The Alchemy of Service - Part 3: Joann Wong! You Are Chinese!

Part 2 of our interview ended with Jo mentioning a six-week trip to China shortly after graduation that changed her relationship to her roots.

S: What had been your relationship to being Chinese American up to that point?

 The Beijing YWCA.

The Beijing YWCA.

J: As an adolescent, I fought it. My mom would speak to me in Chinese and I’d say, I’m an American, we should speak English. My mom would lay into me: “Joann Wong! You are Chinese! You look Chinese! When people look at you they see Chinese!” I’d look at her like, OK, whatever, I just don’t want you to yell at me any more. I didn’t get it—what can I say, I was a stupid teenager.

S: What effect did this awakening during the China trip have on you?

J: It was pivotal. When I returned to the States, I was determined to work in the Asian community.

At the YWCA I’d had a chance to work on program evaluation and I’d really liked it. Putting that together with my experience in China, I was inspired by the idea of going back to school to study public health, in particular international health, with a view toward doing program evaluation.

I got into Boston University’s public health school and deferred so I could spend a year in Asia. My idea was to find an NGO where I could work on HIV issues while studying Chinese. A program called Volunteers in Asia placed me in Taipei because China wasn’t open about HIV issues—this was 1993.

I had an uncle who lived just outside Taipei, a half brother of my dad’s from his father’s earlier marriage. I didn’t know him; I’d only learned as an adult that he even existed. The idea of developing our relationship was an added draw.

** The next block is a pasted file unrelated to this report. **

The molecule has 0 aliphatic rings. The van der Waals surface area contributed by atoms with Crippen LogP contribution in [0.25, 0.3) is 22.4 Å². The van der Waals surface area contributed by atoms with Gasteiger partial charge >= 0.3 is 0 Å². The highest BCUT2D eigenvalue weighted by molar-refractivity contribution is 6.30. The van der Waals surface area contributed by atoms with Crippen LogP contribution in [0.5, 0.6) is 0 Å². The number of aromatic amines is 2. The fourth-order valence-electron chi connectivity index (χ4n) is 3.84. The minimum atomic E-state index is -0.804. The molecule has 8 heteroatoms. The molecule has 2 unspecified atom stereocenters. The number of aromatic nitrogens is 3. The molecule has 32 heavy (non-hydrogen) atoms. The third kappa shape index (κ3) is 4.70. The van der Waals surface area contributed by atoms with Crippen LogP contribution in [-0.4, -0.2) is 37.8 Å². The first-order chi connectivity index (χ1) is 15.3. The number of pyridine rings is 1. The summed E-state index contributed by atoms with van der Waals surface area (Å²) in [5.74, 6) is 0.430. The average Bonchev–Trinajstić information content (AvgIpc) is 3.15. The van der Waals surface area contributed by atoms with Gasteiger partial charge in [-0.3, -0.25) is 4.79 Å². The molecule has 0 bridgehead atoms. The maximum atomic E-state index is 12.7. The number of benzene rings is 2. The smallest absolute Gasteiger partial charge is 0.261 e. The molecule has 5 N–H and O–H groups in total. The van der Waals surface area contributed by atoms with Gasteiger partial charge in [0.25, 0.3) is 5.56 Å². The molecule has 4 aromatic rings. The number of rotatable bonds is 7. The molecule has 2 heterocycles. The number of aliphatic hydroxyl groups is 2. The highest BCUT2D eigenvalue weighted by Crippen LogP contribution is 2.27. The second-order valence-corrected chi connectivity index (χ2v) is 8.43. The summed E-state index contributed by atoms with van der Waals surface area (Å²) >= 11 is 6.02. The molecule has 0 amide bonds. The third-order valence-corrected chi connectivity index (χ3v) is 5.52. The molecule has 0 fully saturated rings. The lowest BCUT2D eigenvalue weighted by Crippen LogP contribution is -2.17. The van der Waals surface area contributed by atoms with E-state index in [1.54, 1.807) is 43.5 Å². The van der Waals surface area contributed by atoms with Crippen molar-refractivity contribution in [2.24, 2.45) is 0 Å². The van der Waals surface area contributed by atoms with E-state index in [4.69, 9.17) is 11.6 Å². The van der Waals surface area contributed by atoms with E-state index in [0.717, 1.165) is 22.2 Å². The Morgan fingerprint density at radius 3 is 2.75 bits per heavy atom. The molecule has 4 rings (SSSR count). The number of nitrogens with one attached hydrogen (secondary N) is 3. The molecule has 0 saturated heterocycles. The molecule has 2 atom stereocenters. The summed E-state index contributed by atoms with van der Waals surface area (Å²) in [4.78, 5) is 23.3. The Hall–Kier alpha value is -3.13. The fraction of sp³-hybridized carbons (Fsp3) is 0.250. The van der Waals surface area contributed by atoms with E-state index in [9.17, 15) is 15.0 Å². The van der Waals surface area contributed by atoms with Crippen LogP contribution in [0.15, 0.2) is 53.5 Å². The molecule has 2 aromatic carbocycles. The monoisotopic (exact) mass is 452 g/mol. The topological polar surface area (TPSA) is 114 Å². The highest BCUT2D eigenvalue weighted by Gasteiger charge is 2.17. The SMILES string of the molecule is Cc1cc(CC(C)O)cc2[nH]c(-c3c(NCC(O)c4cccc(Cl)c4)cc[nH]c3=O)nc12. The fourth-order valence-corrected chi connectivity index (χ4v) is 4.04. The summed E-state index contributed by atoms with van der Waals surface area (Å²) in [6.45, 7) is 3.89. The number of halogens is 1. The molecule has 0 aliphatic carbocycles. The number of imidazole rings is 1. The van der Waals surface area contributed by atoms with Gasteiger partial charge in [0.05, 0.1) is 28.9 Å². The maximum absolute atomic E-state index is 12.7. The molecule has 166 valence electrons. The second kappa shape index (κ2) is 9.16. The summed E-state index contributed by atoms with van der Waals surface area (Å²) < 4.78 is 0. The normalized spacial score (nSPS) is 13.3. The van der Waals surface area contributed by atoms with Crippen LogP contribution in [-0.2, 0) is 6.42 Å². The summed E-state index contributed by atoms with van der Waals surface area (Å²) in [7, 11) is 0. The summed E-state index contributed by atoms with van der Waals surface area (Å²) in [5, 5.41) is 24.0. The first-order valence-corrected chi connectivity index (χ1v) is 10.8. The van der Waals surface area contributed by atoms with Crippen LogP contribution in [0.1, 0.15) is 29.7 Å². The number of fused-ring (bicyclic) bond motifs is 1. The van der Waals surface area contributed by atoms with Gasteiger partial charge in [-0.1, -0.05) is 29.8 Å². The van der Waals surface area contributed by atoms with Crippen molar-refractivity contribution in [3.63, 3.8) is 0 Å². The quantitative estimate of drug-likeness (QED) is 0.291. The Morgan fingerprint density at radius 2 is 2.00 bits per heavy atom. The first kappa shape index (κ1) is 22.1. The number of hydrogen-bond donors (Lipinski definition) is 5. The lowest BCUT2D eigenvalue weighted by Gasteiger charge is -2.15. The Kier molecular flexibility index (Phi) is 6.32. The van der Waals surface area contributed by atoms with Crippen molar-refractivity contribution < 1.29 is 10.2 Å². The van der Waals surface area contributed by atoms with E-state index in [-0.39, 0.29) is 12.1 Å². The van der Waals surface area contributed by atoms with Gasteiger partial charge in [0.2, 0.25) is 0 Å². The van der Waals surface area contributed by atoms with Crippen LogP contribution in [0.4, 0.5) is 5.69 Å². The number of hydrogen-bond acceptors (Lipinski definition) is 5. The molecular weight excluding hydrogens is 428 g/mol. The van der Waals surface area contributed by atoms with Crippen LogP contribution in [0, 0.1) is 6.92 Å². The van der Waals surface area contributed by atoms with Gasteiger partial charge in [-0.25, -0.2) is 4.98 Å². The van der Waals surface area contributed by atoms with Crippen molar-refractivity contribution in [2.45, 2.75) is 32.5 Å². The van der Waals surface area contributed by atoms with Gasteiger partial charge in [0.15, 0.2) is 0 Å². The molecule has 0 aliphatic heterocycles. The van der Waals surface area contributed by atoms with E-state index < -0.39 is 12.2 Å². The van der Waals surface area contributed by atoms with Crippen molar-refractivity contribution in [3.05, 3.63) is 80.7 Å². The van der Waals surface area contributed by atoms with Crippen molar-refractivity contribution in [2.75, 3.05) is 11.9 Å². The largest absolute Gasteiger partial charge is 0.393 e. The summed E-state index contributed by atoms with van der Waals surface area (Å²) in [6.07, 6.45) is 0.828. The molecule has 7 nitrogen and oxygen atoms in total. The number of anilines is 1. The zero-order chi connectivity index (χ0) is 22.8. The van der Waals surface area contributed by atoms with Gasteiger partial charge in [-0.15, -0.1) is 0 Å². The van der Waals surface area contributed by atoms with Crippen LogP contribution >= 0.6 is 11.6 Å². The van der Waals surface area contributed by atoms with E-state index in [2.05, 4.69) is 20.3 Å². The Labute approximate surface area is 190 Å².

Receiving a training certificate from Living With Hope

Receiving a training certificate from Living With Hope

 Attending a conference in Taipei

Attending a conference in Taipei

In Taipei, I spent mornings studying Chinese and evenings teaching English. In my free time I volunteered at an NGO called Living with Hope, which supported families living with HIV/AIDS. Taiwan was a decade or so behind San Francisco in terms of the fear and misinformation flying around. One of my best friends at the NGO was an activist/organizer named Zhang Wei. Inspired by him and other staff there, I went to my first gay rights protest. I’d been such a goody-goody growing up; I’d never protested before. But somehow in Taipei it made sense to me. Zhang Wei said, You’re weird—you support these things that in our culture are so taboo and stigmatized.

When I came back to the US to attend grad school I experienced an intense case of reverse culture shock. I realized how big and loud Americans are compared to life in Taipei. And Boston was another new environment. But I embraced it. When I’d gotten into school in Boston, I thought, I wonder why God is sending me to Boston. And you know how that turned out—I met Fred there!

 Volunteering for the Names Project in Washington, D.C. with partner Fred (left), Fred's brother-in-law (my brother) David, and David's daughter Arielle.

Volunteering for the Names Project in Washington, D.C. with partner Fred (left), Fred's brother-in-law (my brother) David, and David's daughter Arielle.

AIDSQuilt2.png
AIDSQuilt1.png

Much  of my grad school work focused on the connection between HIV infection and domestic violence. In 1996 I volunteered as a Logistics Chair with the Names Project to help with their display of the entire AIDS memorial quilt in Washington, D.C. I was on my feet twelve to fourteen hours a day for the duration of the display. I’ve never been as exhausted as I was then. I remember being in tears by the end of one day because my feet hurt so much; as a grad student living on the cheap, I didn’t buy more comfortable shoes! But somehow the incredible love, compassion and support from thousands of people who came to see the panels carried me through. I also volunteered with the Multicultural AIDS Coalition in Boston and with a shelter for survivors of domestic violence—one of the first in the country tailored to Asian women’s issues.

 

 

Next installment: Fireworks and Tears